Will employees outside sales take responsibility for tasks assigned them by the strategic account manager?
Are there sufficient support people so that the large account managers can concentrate on value creation and relationship management rather than purely sales or administrative duties?
Overassigning accounts is one of the fastest ways to nullify the effectiveness of an excellent account manager.
Again and again, lost-account interviews reveal that the ex-supplier had badly underestimated the time relationship management required. Overassigning accounts—unfortunately commonplace in account management—is one of the fastest ways to nullify the effectiveness of an excellent account manager.
There are holes in this model. It allows no time for at least four major account management activities: (1) account planning (which our panel stated was one of the three most time-consuming tasks performed by excellent SAMs), (2) administrative activity (reporting and control), (3) travel time, and (4) vacation/personal time. We readily admit that these holes lower still further the number of customer relationships an account manager can manage.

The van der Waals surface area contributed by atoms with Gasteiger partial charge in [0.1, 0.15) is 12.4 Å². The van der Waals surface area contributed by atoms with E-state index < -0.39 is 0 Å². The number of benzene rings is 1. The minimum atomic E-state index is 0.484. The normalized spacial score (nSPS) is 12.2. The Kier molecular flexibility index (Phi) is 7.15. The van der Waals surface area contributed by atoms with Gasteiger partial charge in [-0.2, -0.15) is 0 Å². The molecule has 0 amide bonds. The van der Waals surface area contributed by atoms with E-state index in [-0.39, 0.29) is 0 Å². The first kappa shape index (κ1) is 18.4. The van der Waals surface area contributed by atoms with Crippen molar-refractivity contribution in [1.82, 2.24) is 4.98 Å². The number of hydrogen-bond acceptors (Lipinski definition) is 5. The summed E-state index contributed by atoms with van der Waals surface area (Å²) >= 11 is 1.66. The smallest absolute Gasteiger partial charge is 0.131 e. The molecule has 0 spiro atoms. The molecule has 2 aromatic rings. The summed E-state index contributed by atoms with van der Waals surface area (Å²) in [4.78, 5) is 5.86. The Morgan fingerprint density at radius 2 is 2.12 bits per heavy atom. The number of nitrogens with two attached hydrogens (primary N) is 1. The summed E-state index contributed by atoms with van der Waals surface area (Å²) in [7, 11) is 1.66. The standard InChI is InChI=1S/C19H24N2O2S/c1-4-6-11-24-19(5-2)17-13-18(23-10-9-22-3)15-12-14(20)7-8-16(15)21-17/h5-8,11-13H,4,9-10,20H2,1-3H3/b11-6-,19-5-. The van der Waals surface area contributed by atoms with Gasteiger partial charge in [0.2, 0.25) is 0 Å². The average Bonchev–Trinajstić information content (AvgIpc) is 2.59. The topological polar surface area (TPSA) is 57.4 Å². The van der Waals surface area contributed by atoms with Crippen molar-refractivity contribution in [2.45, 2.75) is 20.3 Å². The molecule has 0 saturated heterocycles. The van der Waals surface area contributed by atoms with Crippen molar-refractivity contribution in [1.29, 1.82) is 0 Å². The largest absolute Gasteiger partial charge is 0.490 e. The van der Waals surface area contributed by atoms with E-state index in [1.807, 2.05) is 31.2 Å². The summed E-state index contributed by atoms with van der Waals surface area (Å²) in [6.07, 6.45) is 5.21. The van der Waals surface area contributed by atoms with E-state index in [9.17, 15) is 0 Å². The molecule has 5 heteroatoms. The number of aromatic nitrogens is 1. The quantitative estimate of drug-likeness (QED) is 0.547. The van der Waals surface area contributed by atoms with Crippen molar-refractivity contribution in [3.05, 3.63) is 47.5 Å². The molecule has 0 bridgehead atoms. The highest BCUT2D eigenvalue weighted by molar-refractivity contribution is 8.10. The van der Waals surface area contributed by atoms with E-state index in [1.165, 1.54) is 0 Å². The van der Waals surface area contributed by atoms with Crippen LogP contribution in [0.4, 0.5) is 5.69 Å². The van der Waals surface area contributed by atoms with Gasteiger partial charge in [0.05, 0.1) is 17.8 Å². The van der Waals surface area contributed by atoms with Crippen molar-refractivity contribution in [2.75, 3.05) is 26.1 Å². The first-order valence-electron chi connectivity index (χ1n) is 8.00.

We would argue, however, that this staffing analog, even with its holes, is far closer to account-defined reality than any headcount projection or sales-staffing model.
It continues to surprise us how many suppliers make critical staffing decisions not on what their strategic accounts expect or merit but on staffing analogs whose relation to reality is statistical at best. The point of this exercise is not exactitude as much as it is to achieve account focus: to start seeing strategic account management from the customers' point of view.
We've spoken about the challenges of SAM selection, development, and assignment. Let's now turn our attention to the challenge of account manager compensation.
It continues to surprise us how many suppliers make critical staffing decisions not on what their strategic accounts expect or merit but on staffing analogs whose relation to reality is statistical at best.
 S4 Consulting, Inc.